Judy Cheadle, Patrick Cushing, and Sam Daniel will be recognized by AIA Virginia with Honorary Membership for their sustained commitment and tireless work on behalf of the Commonwealth’s 7,000 licensed architects. Honorary Membership is bestowed upon a person of esteemed character who is not eligible for membership in the AIA Virginia but who has rendered distinguished and exemplary service, over a sustained period of time, to architecture and the built environment within the domain of AIA Virginia.
Cheadle, who is retiring as AIA’s Director of Sales this year, served as the key business development team member instrumental in the financial success of AIA Virginia programs. For sponsors, exhibitors, and partners, she was the “face” of architecture, working tirelessly to make Architecture Exchange East, Design Forum, Art of Practice, and Inform Magazine valuable venues and resources for architects, product manufacturers, and everyone in the region’s design community. “ Her success is easily acknowledged by the number of allied partners who continue to support AIA Virginia year after year to build professional relationships with our 2,500 architects and designers,” says Elizabeth Reader, FAIA, in her nomination letter. “Undoubtedly, there is a direct and obvious link between Judy’s contributions to the profession and the success of AIA Virginia.”
Cushing, a Richmond-based attorney with Williams Mullen, has lobbied the Virginia General Assembly on behalf of the Commonwealth’s architects and engineers for nearly a decade, advancing the work of AIA Virginia’s and Virginia ACE’s Joint Legislative Committee. Cushing’s work has been instrumental in protecting Qualifications Based Selection, limiting low-bid practices for architecture and engineering services, and establishing a statute of limitations on design claims by state agencies, among other accomplishments.
Of Cushing, Kenneth Payne, AIA, Vice President of Quality Control, Risk Management, and Training at Moseley Architects and an AIA Virginia representative on the JLC, asks, “You may think, ‘Isn’t that what we pay him to do?’ Perhaps, but consider this: When negotiations were not going well and it looked like the other side was going to oppose our bill, Patrick could have given up, as well, but instead, encouraged us to keep discussions going.” Simply put, says Payne, “Patrick has rendered distinguished and exemplary service representing the architectural community before the General Assembly for nearly ten years.”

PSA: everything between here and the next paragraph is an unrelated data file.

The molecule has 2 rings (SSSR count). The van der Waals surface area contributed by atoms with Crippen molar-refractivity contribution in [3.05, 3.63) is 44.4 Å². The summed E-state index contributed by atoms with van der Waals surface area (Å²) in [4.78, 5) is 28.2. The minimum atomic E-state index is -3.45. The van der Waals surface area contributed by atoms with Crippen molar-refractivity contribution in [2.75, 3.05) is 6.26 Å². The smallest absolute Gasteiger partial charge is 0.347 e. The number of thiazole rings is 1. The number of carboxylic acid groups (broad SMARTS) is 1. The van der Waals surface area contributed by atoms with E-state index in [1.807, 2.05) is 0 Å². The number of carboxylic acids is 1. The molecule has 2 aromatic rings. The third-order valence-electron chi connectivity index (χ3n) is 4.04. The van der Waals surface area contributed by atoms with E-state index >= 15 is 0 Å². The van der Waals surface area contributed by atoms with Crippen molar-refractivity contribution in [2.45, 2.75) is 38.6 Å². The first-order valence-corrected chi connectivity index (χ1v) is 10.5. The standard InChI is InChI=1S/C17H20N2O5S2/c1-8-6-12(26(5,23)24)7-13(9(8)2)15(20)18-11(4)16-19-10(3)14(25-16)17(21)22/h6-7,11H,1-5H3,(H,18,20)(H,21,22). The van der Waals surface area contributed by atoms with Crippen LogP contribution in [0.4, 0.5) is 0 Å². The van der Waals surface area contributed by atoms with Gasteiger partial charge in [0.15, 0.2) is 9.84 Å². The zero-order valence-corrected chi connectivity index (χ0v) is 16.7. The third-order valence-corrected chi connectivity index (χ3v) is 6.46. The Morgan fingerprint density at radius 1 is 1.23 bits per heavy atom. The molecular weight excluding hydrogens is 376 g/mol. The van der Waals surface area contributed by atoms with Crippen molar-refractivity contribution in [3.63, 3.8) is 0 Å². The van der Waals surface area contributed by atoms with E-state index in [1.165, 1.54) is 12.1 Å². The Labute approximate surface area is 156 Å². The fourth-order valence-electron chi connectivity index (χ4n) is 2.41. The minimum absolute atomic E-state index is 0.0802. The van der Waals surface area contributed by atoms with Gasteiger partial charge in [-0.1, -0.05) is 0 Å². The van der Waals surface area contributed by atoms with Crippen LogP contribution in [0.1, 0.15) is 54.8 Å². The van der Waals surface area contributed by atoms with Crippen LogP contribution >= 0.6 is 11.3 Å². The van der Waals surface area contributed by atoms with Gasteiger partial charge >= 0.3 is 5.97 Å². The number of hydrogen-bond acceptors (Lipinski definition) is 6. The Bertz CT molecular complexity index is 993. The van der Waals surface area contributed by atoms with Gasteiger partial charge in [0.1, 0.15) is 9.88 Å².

Daniel, of Daniel & Company, a full-service general contracting and construction management firm, is a committed preservationist who eagerly accepts projects with historical significance and executes thoughtful and contextual renovations and additions. His company’s passion for “Building History,” underscores decades of fruitful partnerships with Virginia’s premier firms to preserve whenever possible, restore in a respectful way, and construct anew with more than an eye toward the Commonwealth’s architectural heritage. “His leadership and support of the Branch House through his stewardship efforts has been outstanding and the building’s health is turning the corner toward stabilization and prominence,” note architect Robert Boynton, FAIA, and AIA Richmond President Nick Cooper, AIA.
Daniel is also a champion of sustainability, encouraging all of Daniel & Company employees to participate in continuing education and obtain LEED Certification, enabling the company to successfully complete LEED Certified Projects, some achieving Gold status. Over the years, Daniel & Company has worked with a who’s who of Virginia firms, from Hanbury Evans to Carlton Abbott to BAM Architects to Odell to Commonwealth Architects, among dozens of others. His affiliations over the years have included the Virginia Council of CEOs, the Construction Specifications Institute, and the Monument Avenue Preservation Society, as well as Virginia AIA, about which Boyton and Cooper write, “His impressive credentials and his continued support of AIA Virginia will certainly enrich all of our architectural lives.”